By David Hunter
Barcelona – Barcelona 146km
Time for the final stage.
This is a very familiar stage, one that always gives us exciting racing. What it doesn’t usually give us is gaps between the GC riders. Will that change this year? Miguel Ángel López currently leads the race by 14 seconds to Adam Yates, Egan Bernal is a further 3 seconds back. It looks like these are the only riders capable of taking the GC, you can be sure that López is in for a busy day.
Astana are not here with their top team, which means a lot of work will fall on the shoulders of Kudus and Bilbao, the Colombian will need them to be around deep into the finale of the race, but that is not guaranteed.
7 laps around the streets of Barcelona, including two climbs: 2.3km at 4.9% and 700m at 6%. This is the reason we don’t usually see gaps between the top GC riders, the climbs just aren’t hard enough. The descents are very fast, remember a flying Mohorič in 2018?
This stage starts earlier than the rest of the week, which is good news. There is a lot of rain forecast for later in the afternoon, the peloton might get lucky and avoid the worst of it. There will also be quite a strong wind from the east.
It’s over to Team Sky and Mitchelton-Scott. They are the teams trying to put Astana under pressure and set up a frantic final lap. There won’t be any fancy tactics, just make the pace really hard and drop as many riders as you can. A clever move would be to try and get a helper up the road, allowing Bernal or Adam Yates to jump across to them in the final lap. To get a gap and keep it will require some help, keep your eye out for Simon Yates, who won this stage last year.
Adam Yates – winning the stage will certainly be required if he wants to take the GC. His sprint isn’t fast enough to win from a small group, he needs to drop everyone and go solo. This means his brother shouldn’t have any freedom, instead, he’ll be needed to set a fast pace and blow the peloton to pieces. Winning isn’t going to be easy for Yates, mainly because of his sprint.
Egan Bernal – the Colombian does have the sprint required to win this stage. Sky will want to make life very difficult for Astana, then Bernal will attack. His week has been very frustrating, he’s looked the strongest rider, but no one wants to work with him. With everyone now looking at López, there is a chance for Bernal to escape the bunch and solo to victory.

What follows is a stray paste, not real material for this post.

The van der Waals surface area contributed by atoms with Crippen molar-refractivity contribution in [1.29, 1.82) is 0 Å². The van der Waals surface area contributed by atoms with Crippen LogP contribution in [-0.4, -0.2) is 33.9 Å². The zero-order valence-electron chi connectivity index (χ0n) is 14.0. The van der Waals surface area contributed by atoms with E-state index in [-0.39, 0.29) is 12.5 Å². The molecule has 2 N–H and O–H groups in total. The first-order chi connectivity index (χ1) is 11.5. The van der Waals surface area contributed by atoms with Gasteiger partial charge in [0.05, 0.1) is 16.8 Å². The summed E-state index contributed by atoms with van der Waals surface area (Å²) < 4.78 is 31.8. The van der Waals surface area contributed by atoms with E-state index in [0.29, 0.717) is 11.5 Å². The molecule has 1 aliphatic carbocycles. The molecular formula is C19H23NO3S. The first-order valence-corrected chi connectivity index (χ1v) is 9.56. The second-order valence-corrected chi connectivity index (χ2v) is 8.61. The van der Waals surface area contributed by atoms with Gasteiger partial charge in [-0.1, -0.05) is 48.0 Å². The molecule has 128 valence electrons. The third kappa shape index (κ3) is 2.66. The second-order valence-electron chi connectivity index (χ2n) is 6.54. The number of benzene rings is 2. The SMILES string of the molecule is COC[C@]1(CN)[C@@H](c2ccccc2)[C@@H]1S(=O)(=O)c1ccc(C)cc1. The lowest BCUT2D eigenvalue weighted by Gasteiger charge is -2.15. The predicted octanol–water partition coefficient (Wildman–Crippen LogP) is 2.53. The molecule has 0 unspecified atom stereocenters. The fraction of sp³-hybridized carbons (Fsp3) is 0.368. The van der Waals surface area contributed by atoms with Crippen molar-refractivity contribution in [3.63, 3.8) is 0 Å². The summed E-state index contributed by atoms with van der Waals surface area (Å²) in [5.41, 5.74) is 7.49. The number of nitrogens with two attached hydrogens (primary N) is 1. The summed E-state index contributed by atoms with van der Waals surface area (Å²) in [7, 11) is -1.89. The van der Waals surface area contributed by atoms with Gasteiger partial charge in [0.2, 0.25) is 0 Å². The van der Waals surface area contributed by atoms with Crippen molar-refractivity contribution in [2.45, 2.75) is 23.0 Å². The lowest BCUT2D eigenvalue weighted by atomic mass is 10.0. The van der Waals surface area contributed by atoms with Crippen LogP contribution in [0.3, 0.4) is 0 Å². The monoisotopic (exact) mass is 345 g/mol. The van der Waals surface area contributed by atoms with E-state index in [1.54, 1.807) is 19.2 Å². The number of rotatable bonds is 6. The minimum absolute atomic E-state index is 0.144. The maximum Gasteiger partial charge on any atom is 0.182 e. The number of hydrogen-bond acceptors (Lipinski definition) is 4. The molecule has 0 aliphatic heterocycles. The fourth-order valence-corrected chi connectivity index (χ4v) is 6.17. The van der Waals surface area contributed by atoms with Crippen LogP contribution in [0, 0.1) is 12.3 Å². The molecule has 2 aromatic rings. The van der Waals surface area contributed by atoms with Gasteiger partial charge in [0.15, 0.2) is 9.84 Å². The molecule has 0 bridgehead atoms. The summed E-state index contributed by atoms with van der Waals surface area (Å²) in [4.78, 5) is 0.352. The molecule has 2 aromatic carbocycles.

Dan Martin – he’s been close here in the past. Sitting in 5th place on GC, he is 46 seconds behind López, which could buy him some freedom. He’s not quite been at the same level as the big 4, but he’s not far off. This is a stage that suits him well, he has the punch required to gap most of his rivals. His sprint isn’t too bad either, but he won’t win from a big group.
Max Schachmann – one of the best riders this week. His stage win was a fantastic effort and reward for a strong showing. If he has something left in the tank, this is a great opportunity for him. It has been known for an attacking rider to take the stage, something he’ll hope happens again. He sits 2nd in the sprints competition, if he wants to win it, he needs to get in the break and hope Matthews doesn’t.
Michael Woods – another rider who’ll be hoping for a little freedom from the main GC riders. He sits in 7th place, 1:42 behind the leader, which certainly buys him some movement. The Canadian is an impressive climber, but his tactical decisions aren’t always the best. To win this stage, he needs to time his attack to perfection.
Miguel Ángel López – surprised today with a cheeky attack in the closing kilometres. It didn’t work, but it sent a message out to his rivals. He clearly has strong legs just now; it won’t be easy for the others to beat him. Winning the stage isn’t his goal, he just wants to hold onto the GC.
Nairo Quintana – I just can’t see him winning this stage. Movistar have the team required to send riders up the road, in the hope that Quintana can bridge, but can he escape the others on short climbs? The answer is no.
I expect fireworks between the big guys, but things should come back together due to the nature of the circuit. When the dust settles, a rider further down on GC will get some freedom to attack. I’ll go with a win for Michael Woods.
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